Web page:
I apparently don't know what SLYT means.

But I love collaboratively produced music. Always cool!
posted by achmorrison at 2:09 PM on January 29, 2010


Also, please remove the scat singing turntable. It doesn't do anything for me.
posted by emelenjr at 3:10 PM on January 29, 2010


This was indeed extremely cool, but it is conclusively not what the Internet is for. If you're interested in what the Internet is for, I advise you to look one post back, at the Japanese businesscat video.
posted by You Can't Tip a Buick at 3:35 PM on January 29, 2010


The one basic rule of art:

If you're a painter, don't paint a picture about someone painting a picture.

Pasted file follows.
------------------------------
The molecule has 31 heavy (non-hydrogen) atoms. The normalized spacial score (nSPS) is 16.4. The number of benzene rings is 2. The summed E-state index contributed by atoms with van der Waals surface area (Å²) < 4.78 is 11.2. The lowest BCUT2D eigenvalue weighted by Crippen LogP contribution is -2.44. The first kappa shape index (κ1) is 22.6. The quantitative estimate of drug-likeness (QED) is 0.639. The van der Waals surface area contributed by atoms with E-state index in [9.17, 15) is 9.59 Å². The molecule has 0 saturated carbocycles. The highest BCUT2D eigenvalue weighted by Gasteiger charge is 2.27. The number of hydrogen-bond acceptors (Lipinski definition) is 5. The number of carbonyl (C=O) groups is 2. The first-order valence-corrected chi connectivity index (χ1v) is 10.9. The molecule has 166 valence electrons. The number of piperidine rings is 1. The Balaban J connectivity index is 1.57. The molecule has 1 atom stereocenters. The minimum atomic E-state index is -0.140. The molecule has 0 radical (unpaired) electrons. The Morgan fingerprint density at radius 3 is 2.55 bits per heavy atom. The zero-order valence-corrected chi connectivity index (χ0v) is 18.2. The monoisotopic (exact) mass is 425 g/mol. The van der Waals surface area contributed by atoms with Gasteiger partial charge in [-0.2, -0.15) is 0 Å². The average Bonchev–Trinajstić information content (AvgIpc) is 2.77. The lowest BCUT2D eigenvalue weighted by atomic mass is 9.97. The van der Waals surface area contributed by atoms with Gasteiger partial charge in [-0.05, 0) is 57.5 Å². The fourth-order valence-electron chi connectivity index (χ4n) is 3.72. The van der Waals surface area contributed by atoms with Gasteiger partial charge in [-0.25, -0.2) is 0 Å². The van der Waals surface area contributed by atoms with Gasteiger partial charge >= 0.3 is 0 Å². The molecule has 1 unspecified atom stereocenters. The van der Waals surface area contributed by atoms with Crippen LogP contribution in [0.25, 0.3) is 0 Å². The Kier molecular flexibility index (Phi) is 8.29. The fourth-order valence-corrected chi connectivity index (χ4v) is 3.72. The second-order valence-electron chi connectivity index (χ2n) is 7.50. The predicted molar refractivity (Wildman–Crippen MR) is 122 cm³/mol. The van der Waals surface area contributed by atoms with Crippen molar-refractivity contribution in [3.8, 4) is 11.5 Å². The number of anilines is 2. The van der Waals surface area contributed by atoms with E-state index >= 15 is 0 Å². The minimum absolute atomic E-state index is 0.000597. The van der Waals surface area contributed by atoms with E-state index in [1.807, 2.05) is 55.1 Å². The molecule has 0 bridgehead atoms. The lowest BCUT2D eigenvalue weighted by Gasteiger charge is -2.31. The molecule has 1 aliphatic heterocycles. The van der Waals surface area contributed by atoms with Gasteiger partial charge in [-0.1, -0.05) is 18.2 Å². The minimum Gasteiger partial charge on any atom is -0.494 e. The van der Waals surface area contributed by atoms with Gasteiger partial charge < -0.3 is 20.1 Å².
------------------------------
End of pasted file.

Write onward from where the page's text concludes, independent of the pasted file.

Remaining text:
If you're a poet, don't write poetry about someone writing poetry.
If you're a writer, don't write a book about someone writing a book.
If you're a movie director, don't direct a movie about someone directing a movie.
If you're a musician, don't write a song about someone writing or performing a song.
If you're a chef, don't tell us how the sausage is made...

we don't want to know.
posted by 517 at 3:42 PM on January 29, 2010 [1 favorite]


Why not?
posted by koeselitz at 4:29 PM on January 29, 2010 [1 favorite]


If you're making a web filter, don't get all meta on us.
posted by mccarty.tim at 4:31 PM on January 29, 2010


The one basic rule of art

Leaving aside the fact that this performance here is somewhat a proof-of-concept... some of the best art is self-conscious.
posted by tybeet at 4:39 PM on January 29, 2010